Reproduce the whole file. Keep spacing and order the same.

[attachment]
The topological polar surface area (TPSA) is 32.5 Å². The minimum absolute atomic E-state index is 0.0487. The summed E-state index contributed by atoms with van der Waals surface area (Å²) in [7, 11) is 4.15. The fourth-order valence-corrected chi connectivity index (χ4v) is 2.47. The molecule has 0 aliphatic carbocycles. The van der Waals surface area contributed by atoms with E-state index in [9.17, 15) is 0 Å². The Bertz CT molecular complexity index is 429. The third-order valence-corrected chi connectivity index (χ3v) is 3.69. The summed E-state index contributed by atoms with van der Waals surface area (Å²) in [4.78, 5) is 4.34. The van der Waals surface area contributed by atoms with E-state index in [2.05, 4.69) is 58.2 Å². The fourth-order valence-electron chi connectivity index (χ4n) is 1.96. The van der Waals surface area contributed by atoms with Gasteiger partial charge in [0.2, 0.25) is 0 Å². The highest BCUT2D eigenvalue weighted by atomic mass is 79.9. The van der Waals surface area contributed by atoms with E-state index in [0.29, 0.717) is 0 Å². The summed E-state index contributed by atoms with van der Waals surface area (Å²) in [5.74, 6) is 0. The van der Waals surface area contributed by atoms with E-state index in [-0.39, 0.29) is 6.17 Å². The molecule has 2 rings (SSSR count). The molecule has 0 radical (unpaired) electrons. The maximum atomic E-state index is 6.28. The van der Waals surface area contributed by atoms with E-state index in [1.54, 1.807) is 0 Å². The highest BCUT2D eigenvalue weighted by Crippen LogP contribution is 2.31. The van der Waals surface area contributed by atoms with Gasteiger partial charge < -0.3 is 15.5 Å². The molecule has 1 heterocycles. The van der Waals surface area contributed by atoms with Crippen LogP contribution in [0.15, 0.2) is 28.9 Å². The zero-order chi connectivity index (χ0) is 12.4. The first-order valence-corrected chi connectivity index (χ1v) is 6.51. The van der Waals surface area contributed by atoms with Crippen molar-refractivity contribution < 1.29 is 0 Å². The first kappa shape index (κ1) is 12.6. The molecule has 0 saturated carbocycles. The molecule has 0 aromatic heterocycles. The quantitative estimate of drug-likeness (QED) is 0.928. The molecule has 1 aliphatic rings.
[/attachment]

The topological polar surface area (TPSA) is 32.5 Å². The minimum absolute atomic E-state index is 0.0487. The summed E-state index contributed by atoms with van der Waals surface area (Å²) in [7, 11) is 4.15. The fourth-order valence-corrected chi connectivity index (χ4v) is 2.47. The molecule has 0 aliphatic carbocycles. The van der Waals surface area contributed by atoms with E-state index in [9.17, 15) is 0 Å². The Bertz CT molecular complexity index is 429. The third-order valence-corrected chi connectivity index (χ3v) is 3.69. The summed E-state index contributed by atoms with van der Waals surface area (Å²) in [4.78, 5) is 4.34. The van der Waals surface area contributed by atoms with E-state index in [2.05, 4.69) is 58.2 Å². The fourth-order valence-electron chi connectivity index (χ4n) is 1.96. The van der Waals surface area contributed by atoms with Gasteiger partial charge in [0.2, 0.25) is 0 Å². The highest BCUT2D eigenvalue weighted by atomic mass is 79.9. The van der Waals surface area contributed by atoms with E-state index in [0.29, 0.717) is 0 Å². The summed E-state index contributed by atoms with van der Waals surface area (Å²) in [5.74, 6) is 0. The van der Waals surface area contributed by atoms with E-state index in [-0.39, 0.29) is 6.17 Å². The molecule has 2 rings (SSSR count). The molecule has 0 radical (unpaired) electrons. The maximum atomic E-state index is 6.28. The van der Waals surface area contributed by atoms with E-state index in [1.54, 1.807) is 0 Å². The highest BCUT2D eigenvalue weighted by Crippen LogP contribution is 2.31. The van der Waals surface area contributed by atoms with Gasteiger partial charge < -0.3 is 15.5 Å². The molecule has 1 heterocycles. The van der Waals surface area contributed by atoms with Crippen LogP contribution in [0.15, 0.2) is 28.9 Å². The zero-order chi connectivity index (χ0) is 12.4. The first-order valence-corrected chi connectivity index (χ1v) is 6.51. The van der Waals surface area contributed by atoms with Crippen molar-refractivity contribution < 1.29 is 0 Å². The first kappa shape index (κ1) is 12.6. The molecule has 0 saturated carbocycles. The molecule has 0 aromatic heterocycles. The quantitative estimate of drug-likeness (QED) is 0.928. The molecule has 1 aliphatic rings.